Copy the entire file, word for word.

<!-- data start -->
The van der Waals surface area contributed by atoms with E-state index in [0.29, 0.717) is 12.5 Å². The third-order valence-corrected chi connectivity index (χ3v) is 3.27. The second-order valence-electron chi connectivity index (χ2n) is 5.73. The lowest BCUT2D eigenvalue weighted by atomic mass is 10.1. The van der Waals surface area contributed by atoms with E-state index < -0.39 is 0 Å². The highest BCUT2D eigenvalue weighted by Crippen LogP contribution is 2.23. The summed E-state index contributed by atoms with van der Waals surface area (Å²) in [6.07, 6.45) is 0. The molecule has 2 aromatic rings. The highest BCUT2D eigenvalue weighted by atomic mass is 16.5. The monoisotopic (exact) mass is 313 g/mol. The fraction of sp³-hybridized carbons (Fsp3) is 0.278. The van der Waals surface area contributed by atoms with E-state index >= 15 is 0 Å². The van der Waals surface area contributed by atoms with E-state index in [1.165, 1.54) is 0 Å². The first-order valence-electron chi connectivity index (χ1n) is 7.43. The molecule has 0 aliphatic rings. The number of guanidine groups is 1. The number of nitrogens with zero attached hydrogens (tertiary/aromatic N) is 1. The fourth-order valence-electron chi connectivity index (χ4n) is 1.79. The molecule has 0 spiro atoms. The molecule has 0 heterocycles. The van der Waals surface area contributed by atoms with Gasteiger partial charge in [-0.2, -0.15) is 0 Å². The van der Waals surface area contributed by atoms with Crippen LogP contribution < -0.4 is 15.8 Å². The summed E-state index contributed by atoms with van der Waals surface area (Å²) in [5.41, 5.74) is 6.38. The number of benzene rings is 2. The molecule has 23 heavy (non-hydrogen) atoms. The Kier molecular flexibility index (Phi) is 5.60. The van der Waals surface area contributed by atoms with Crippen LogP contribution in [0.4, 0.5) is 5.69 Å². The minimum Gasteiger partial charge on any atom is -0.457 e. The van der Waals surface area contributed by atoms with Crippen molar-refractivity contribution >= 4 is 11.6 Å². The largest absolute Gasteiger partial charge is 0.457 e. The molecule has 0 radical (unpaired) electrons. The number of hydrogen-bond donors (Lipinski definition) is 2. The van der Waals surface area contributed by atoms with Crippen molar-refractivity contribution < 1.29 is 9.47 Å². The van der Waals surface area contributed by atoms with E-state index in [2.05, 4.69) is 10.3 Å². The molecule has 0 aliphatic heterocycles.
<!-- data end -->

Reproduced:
The van der Waals surface area contributed by atoms with E-state index in [0.29, 0.717) is 12.5 Å². The third-order valence-corrected chi connectivity index (χ3v) is 3.27. The second-order valence-electron chi connectivity index (χ2n) is 5.73. The lowest BCUT2D eigenvalue weighted by atomic mass is 10.1. The van der Waals surface area contributed by atoms with E-state index < -0.39 is 0 Å². The highest BCUT2D eigenvalue weighted by Crippen LogP contribution is 2.23. The summed E-state index contributed by atoms with van der Waals surface area (Å²) in [6.07, 6.45) is 0. The molecule has 2 aromatic rings. The highest BCUT2D eigenvalue weighted by atomic mass is 16.5. The monoisotopic (exact) mass is 313 g/mol. The fraction of sp³-hybridized carbons (Fsp3) is 0.278. The van der Waals surface area contributed by atoms with E-state index >= 15 is 0 Å². The van der Waals surface area contributed by atoms with E-state index in [1.165, 1.54) is 0 Å². The first-order valence-electron chi connectivity index (χ1n) is 7.43. The molecule has 0 aliphatic rings. The number of guanidine groups is 1. The number of nitrogens with zero attached hydrogens (tertiary/aromatic N) is 1. The fourth-order valence-electron chi connectivity index (χ4n) is 1.79. The molecule has 0 spiro atoms. The molecule has 0 heterocycles. The van der Waals surface area contributed by atoms with Gasteiger partial charge in [-0.2, -0.15) is 0 Å². The van der Waals surface area contributed by atoms with Crippen LogP contribution < -0.4 is 15.8 Å². The summed E-state index contributed by atoms with van der Waals surface area (Å²) in [5.41, 5.74) is 6.38. The number of benzene rings is 2. The molecule has 23 heavy (non-hydrogen) atoms. The Kier molecular flexibility index (Phi) is 5.60. The van der Waals surface area contributed by atoms with Crippen LogP contribution in [0.4, 0.5) is 5.69 Å². The minimum Gasteiger partial charge on any atom is -0.457 e. The van der Waals surface area contributed by atoms with Crippen molar-refractivity contribution >= 4 is 11.6 Å². The largest absolute Gasteiger partial charge is 0.457 e. The molecule has 0 radical (unpaired) electrons. The number of hydrogen-bond donors (Lipinski definition) is 2. The van der Waals surface area contributed by atoms with Crippen molar-refractivity contribution < 1.29 is 9.47 Å². The van der Waals surface area contributed by atoms with E-state index in [2.05, 4.69) is 10.3 Å². The molecule has 0 aliphatic heterocycles.